In addition, it is understood that the term “operator” as used herein encompasses entities that are capable of providing assistance in a telecommunications environment, including, without limitation, human operators, voice response/recognition units, web-/WAP-enabled operator services, and other automated and electronic access units providing similar functions.
Further, information assistance system 100 may be implemented with in-band, feature group D (FGD) type signaling, SS7 out-of-band signaling or other signaling for communications between switches (including carrier switches) in FIG. 1. Where SS7 out-of-band signaling is used, system 100 receives the call set-up signals and call progress information (busy, ring-no-answer, number unavailable, answer supervision, etc.) coming from an SS7 signaling link, separate from the voice trunk.
Still further, it is understood that system 100 may provide information assistance services through networks other than telephone networks, such as WANs, and/or the Internet, and includes multimedia facilities, such as text, voice and video facilities. In the case of the Internet, the ANI may be replaced by a URL, using conventional networking and computer equipment.
Finally, information assistance system 100 is disclosed herein, in a form in which various functions are performed by discrete functional blocks. However, any one or more of these functions could equally well be embodied in an arrangement in which the functions of any one or more of those blocks or indeed, all of the functions thereof, are realized, for example, by one or more appropriately programmed processors. In particular, a credit issuance could be achieved by using a discrete server attached to data network 118, instead of credits being processed and issued by host computer 114.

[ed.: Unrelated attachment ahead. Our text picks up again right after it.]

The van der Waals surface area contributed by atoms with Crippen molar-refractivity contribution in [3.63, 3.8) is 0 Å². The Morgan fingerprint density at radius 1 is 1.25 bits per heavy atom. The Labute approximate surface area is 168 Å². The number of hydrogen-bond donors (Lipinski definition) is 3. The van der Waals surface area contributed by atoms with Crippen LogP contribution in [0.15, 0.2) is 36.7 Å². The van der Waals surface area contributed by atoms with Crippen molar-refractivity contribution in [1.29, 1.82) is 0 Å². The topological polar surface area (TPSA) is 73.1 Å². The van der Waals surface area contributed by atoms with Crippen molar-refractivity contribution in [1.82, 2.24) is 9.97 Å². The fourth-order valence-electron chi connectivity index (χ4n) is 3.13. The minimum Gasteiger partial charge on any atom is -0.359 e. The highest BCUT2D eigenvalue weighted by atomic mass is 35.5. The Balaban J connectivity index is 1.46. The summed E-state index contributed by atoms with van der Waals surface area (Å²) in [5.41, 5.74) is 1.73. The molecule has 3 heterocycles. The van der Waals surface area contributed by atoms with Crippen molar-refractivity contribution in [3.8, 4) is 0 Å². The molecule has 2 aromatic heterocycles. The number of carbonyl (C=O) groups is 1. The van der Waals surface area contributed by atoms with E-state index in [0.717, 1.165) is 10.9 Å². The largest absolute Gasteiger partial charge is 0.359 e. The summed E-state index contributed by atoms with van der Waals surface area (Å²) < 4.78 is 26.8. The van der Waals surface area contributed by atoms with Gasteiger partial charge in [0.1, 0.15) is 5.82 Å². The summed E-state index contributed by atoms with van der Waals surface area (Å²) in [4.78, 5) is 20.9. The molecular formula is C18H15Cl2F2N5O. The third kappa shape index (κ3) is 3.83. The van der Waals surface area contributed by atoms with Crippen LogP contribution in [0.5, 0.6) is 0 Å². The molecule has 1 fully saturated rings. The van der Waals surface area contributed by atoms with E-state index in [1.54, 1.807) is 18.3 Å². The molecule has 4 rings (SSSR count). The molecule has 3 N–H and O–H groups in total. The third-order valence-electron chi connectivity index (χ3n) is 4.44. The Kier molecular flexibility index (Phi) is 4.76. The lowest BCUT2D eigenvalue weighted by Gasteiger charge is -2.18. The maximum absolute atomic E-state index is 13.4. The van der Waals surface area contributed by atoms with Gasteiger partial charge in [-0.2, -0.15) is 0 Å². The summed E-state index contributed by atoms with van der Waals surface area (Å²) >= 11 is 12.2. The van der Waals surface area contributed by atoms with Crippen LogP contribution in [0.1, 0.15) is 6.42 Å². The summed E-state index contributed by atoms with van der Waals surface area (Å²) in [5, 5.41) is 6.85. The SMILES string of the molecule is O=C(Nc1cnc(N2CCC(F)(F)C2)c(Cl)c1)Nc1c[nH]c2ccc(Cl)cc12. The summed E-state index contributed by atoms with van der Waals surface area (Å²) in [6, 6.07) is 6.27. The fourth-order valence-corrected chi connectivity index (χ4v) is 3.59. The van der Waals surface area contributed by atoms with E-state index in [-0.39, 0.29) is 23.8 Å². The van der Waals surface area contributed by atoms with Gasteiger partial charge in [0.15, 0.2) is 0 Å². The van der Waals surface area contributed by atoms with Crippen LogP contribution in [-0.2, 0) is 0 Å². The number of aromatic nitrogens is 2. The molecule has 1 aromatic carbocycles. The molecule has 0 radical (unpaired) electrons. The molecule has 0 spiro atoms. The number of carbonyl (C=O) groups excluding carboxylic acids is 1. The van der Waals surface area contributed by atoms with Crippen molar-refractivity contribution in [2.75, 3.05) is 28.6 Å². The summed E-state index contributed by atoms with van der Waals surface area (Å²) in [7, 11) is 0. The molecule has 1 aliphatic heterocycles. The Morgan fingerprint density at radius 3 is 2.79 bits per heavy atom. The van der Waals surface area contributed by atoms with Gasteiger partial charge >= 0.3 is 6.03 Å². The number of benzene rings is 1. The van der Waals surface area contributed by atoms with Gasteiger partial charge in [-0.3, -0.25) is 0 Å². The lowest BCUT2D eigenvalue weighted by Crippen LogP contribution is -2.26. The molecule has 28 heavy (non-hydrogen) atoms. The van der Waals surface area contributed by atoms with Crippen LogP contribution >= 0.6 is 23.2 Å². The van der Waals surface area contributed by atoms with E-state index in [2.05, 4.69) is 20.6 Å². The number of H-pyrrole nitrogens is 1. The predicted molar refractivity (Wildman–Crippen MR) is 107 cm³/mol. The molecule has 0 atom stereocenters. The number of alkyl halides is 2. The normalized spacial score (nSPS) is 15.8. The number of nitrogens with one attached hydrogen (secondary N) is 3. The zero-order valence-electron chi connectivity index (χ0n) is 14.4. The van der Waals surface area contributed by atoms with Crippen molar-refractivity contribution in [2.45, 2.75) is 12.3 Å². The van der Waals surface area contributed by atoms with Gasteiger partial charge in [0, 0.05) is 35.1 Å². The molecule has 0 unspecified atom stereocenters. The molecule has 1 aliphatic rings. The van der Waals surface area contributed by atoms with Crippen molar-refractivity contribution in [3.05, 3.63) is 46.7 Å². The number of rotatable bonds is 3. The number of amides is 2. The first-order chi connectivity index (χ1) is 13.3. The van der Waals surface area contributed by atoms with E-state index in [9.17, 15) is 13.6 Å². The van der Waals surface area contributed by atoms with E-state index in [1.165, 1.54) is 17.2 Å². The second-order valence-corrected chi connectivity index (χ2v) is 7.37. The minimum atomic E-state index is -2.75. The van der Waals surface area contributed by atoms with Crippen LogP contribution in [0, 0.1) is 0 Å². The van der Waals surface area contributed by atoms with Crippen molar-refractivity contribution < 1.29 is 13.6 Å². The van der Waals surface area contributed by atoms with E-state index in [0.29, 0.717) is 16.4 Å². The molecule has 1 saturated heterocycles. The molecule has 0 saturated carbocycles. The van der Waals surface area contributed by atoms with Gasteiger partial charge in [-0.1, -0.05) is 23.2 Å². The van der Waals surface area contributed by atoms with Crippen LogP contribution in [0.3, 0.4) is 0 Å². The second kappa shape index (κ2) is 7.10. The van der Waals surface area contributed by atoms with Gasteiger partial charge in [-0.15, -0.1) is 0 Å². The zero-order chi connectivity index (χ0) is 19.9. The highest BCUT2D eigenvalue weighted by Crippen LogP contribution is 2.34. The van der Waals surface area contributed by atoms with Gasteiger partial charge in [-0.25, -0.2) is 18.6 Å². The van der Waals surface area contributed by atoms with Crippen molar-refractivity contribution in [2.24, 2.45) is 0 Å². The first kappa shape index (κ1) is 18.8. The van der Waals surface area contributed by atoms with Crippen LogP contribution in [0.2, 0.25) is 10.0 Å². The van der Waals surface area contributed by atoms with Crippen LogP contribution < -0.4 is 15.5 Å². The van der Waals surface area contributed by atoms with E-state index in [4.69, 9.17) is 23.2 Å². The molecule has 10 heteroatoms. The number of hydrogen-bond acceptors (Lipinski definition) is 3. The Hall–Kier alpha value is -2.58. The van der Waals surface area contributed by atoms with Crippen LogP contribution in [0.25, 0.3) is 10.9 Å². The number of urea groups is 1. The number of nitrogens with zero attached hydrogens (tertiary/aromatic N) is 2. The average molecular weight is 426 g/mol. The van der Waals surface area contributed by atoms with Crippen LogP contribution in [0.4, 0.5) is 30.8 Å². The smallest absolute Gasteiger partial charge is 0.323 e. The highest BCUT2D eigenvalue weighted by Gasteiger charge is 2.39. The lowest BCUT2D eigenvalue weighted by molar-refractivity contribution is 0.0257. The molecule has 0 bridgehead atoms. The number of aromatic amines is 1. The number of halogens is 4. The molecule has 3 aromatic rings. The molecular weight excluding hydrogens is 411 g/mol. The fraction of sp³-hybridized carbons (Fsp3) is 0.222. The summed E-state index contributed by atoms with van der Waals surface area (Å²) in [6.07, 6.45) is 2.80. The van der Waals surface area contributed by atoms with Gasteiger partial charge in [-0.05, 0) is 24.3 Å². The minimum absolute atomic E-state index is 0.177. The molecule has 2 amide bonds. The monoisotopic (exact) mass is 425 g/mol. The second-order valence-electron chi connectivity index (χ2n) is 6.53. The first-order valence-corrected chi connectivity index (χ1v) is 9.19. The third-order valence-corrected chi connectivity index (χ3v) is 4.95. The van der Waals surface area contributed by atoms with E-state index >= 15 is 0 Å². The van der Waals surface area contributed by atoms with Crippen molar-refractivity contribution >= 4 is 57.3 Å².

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|WO2005038597A2 *||Oct 14, 2004||Apr 28, 2005||National Information Solutions Cooperative, Inc.||Method and apparatus for providing integrated customer care and work-flow management|
|WO2005038597A3 *||Oct 14, 2004||Mar 30, 2006||Eric Burke||Method and apparatus for providing integrated customer care and work-flow management|
|U.S. Classification||379/114.12, 379/114.01|
|International Classification||H04M15/00, H04M3/493|
|Cooperative Classification||H04M2215/7072, H04M15/00, H04M15/43, H04M2215/62, H04M15/8083, H04M3/42042, H04M2215/0164, H04M15/70, H04M2242/22, H04M3/493, H04M15/41, H04M2215/70, H04M15/73, H04M15/08, H04M2215/0184|
|European Classification||H04M15/80L, H04M15/70, H04M15/41, H04M15/08, H04M15/73, H04M15/43, H04M15/00, H04M3/493|
|May 31, 2002||AS||Assignment|
Owner name: METRO ONE TELECOMMUNICATIONS, INC., OREGON
Free format text: ASSIGNMENT OF ASSIGNORS INTEREST;ASSIGNOR:BAKER, NATHAN BRYANT;REEL/FRAME:012966/0599
Effective date: 20020530
|May 7, 2008||AS||Assignment|
Owner name: GRAPE TECHNOLOGY GROUP, INC., PENNSYLVANIA
Free format text: ASSIGNMENT OF ASSIGNORS INTEREST;ASSIGNOR:METRO ONE TELECOMMUNICATIONS, INC.;REEL/FRAME:020909/0652
Effective date: 20080507
Owner name: GRAPE TECHNOLOGY GROUP, INC.,PENNSYLVANIA
Free format text: ASSIGNMENT OF ASSIGNORS INTEREST;ASSIGNOR:METRO ONE TELECOMMUNICATIONS, INC.;REEL/FRAME:020909/0652
Effective date: 20080507
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Year of fee payment: 4